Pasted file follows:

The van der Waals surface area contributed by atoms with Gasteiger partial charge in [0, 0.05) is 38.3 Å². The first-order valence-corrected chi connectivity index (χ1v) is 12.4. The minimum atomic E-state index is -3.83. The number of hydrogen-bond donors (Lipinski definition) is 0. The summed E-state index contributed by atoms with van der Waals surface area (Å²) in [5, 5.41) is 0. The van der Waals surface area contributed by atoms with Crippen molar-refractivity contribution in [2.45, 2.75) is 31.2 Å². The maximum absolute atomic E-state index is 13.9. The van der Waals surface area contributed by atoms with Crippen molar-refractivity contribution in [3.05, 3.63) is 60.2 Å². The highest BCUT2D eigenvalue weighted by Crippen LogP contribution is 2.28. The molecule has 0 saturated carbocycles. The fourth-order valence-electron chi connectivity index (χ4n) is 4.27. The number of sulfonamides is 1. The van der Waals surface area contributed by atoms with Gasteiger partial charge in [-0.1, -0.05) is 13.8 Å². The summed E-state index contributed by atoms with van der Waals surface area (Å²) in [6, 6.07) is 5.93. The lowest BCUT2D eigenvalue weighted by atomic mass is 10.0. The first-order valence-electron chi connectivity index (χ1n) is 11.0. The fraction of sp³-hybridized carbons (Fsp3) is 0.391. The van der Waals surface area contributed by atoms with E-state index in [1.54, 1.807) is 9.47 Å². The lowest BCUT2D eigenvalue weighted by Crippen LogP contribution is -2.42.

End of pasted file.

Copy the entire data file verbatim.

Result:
The van der Waals surface area contributed by atoms with Gasteiger partial charge in [0, 0.05) is 38.3 Å². The first-order valence-corrected chi connectivity index (χ1v) is 12.4. The minimum atomic E-state index is -3.83. The number of hydrogen-bond donors (Lipinski definition) is 0. The summed E-state index contributed by atoms with van der Waals surface area (Å²) in [5, 5.41) is 0. The van der Waals surface area contributed by atoms with Crippen molar-refractivity contribution in [2.45, 2.75) is 31.2 Å². The maximum absolute atomic E-state index is 13.9. The van der Waals surface area contributed by atoms with Crippen molar-refractivity contribution in [3.05, 3.63) is 60.2 Å². The highest BCUT2D eigenvalue weighted by Crippen LogP contribution is 2.28. The molecule has 0 saturated carbocycles. The fourth-order valence-electron chi connectivity index (χ4n) is 4.27. The number of sulfonamides is 1. The van der Waals surface area contributed by atoms with Gasteiger partial charge in [-0.1, -0.05) is 13.8 Å². The summed E-state index contributed by atoms with van der Waals surface area (Å²) in [6, 6.07) is 5.93. The lowest BCUT2D eigenvalue weighted by atomic mass is 10.0. The first-order valence-electron chi connectivity index (χ1n) is 11.0. The fraction of sp³-hybridized carbons (Fsp3) is 0.391. The van der Waals surface area contributed by atoms with E-state index in [1.54, 1.807) is 9.47 Å². The lowest BCUT2D eigenvalue weighted by Crippen LogP contribution is -2.42.